The Pilgrim Fathers

IN THE year 1608 a band of devout Nottinghamshire Puritans fled with their persecuted families to Holland, hoping to find a religious climate more tolerant than that of Jacobean England. But twelve years in the Dutch university town of Leyden brought bitter dis­illusionment. In 1620 the Pilgrims went into voluntary exile to found a new home in North America as the Virginian settlers had done before.

In an exciting documentary approach, Dr. Cowie traces the early years of the Pilgrims in England and Holland and shows how, with the aid of London merchants, two ships were hired for the perilous sea voyage—the Mayflower and Speedwell (later sabotaged). Vividly, he recreates the cramped conditions aboard the 180-ton Mayflower for the psalm-singing passengers and sceptical crew. After sighting Cape Cod, the Pilgrims began to explore the rocky coast in search of a home, struggling through a bitterly cold winter to shelter and defend themselves. Dr. Cowie suggests the Pilgrims’ debt not only to their leaders—John Carver, William Bradford and Miles Standish—but to local Indians who, like Samoset, were highly curious about the new arrivals.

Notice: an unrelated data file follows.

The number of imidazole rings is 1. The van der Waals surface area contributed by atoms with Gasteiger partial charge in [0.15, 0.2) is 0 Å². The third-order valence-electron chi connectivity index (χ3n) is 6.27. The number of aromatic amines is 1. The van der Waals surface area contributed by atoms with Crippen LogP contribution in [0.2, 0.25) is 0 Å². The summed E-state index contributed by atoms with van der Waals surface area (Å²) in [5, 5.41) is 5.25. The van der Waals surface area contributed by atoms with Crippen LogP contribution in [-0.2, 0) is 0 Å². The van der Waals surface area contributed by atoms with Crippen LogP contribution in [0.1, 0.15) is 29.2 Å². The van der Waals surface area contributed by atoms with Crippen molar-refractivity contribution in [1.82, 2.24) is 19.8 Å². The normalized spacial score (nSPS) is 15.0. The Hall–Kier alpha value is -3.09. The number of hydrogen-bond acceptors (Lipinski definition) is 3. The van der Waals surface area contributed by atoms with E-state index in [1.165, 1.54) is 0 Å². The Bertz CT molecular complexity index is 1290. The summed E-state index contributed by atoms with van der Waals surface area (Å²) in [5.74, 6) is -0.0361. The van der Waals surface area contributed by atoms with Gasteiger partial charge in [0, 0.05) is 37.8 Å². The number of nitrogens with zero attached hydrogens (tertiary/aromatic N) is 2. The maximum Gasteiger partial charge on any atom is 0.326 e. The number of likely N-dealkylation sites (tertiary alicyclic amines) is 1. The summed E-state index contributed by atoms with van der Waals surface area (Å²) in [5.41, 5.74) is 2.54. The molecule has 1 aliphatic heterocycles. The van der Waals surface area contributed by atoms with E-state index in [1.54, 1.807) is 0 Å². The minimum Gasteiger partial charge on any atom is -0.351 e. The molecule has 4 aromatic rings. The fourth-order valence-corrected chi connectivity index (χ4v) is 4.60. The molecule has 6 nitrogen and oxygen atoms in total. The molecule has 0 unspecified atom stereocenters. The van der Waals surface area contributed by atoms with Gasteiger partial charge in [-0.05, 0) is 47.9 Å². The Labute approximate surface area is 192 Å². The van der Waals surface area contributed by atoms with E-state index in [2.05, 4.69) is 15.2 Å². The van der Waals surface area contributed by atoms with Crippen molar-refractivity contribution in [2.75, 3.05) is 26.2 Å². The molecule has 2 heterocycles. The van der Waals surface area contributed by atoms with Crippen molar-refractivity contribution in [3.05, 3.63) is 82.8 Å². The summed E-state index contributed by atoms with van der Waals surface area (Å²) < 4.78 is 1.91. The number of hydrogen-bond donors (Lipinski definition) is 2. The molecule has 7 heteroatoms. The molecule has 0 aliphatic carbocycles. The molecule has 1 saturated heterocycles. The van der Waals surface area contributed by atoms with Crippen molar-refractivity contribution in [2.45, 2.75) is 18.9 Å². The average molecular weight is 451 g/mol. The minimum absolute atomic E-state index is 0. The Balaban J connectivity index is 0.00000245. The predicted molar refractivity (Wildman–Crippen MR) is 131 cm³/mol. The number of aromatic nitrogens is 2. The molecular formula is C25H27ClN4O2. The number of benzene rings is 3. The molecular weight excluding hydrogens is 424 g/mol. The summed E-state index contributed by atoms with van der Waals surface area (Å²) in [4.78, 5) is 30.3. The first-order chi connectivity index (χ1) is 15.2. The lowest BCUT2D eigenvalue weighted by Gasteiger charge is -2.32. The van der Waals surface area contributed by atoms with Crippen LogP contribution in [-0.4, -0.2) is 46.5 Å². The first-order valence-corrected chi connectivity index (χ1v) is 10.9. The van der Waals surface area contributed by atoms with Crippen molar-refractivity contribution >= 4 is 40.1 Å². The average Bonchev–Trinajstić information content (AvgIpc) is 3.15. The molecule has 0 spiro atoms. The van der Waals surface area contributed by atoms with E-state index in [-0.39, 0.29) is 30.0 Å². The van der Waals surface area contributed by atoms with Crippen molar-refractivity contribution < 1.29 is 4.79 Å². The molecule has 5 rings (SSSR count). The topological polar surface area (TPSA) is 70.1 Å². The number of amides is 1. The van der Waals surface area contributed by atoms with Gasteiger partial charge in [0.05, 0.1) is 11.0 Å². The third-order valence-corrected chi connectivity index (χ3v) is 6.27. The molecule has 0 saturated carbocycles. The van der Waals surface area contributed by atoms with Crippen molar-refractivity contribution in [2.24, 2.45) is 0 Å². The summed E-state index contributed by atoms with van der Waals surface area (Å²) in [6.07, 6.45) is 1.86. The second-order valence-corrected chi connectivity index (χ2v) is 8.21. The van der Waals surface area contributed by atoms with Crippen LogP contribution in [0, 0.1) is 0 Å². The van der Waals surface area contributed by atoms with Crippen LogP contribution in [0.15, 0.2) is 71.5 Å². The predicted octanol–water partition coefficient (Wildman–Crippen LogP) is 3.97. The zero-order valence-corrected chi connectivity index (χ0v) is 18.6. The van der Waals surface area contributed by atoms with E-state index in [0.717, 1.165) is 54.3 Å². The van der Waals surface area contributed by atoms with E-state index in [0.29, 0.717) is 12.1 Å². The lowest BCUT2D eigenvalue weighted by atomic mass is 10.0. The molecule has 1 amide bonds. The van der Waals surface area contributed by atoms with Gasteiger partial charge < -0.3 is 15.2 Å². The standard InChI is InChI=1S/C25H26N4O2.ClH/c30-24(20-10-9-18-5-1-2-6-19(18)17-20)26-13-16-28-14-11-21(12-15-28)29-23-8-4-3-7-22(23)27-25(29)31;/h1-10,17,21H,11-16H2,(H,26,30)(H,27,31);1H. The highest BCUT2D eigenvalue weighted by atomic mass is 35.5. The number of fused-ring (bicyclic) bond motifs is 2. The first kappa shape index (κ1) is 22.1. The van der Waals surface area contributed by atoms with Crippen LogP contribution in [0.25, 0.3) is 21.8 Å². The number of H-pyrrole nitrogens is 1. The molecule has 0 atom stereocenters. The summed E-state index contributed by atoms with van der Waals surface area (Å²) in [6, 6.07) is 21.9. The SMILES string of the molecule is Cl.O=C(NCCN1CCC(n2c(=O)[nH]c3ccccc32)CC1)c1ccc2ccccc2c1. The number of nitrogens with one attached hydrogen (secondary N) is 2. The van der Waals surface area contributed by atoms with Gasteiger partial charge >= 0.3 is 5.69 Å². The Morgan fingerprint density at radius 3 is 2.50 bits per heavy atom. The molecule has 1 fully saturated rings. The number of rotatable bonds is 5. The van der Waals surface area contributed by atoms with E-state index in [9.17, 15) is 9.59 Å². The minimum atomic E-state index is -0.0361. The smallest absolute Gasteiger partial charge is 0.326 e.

But the price of settling Plymouth was high. Within twelve months half the Pilgrims perished of scurvy and other dietary diseases, and not until 1648 were their London debts finally repaid. By now, however, the whole character of the Plymouth Colony was changing under pressures from nearby Boston, and from the influx of new immigrants, few of whom cherished the Pilgrims’ own ideals.

  1. Puritans and Persecution
  2. The Pilgrims of Leyden
  3. Eyes on America
  4. The Mayflower Voyage
  5. Towards New Plymouth
  6. The Scourge of Winter
  7. Red Indians
  8. Building a New Home
  9. Changing New England
  • Appendix One: The Mayflower
  • Appendix Two: The Mayflower Pilgrims
  • Sources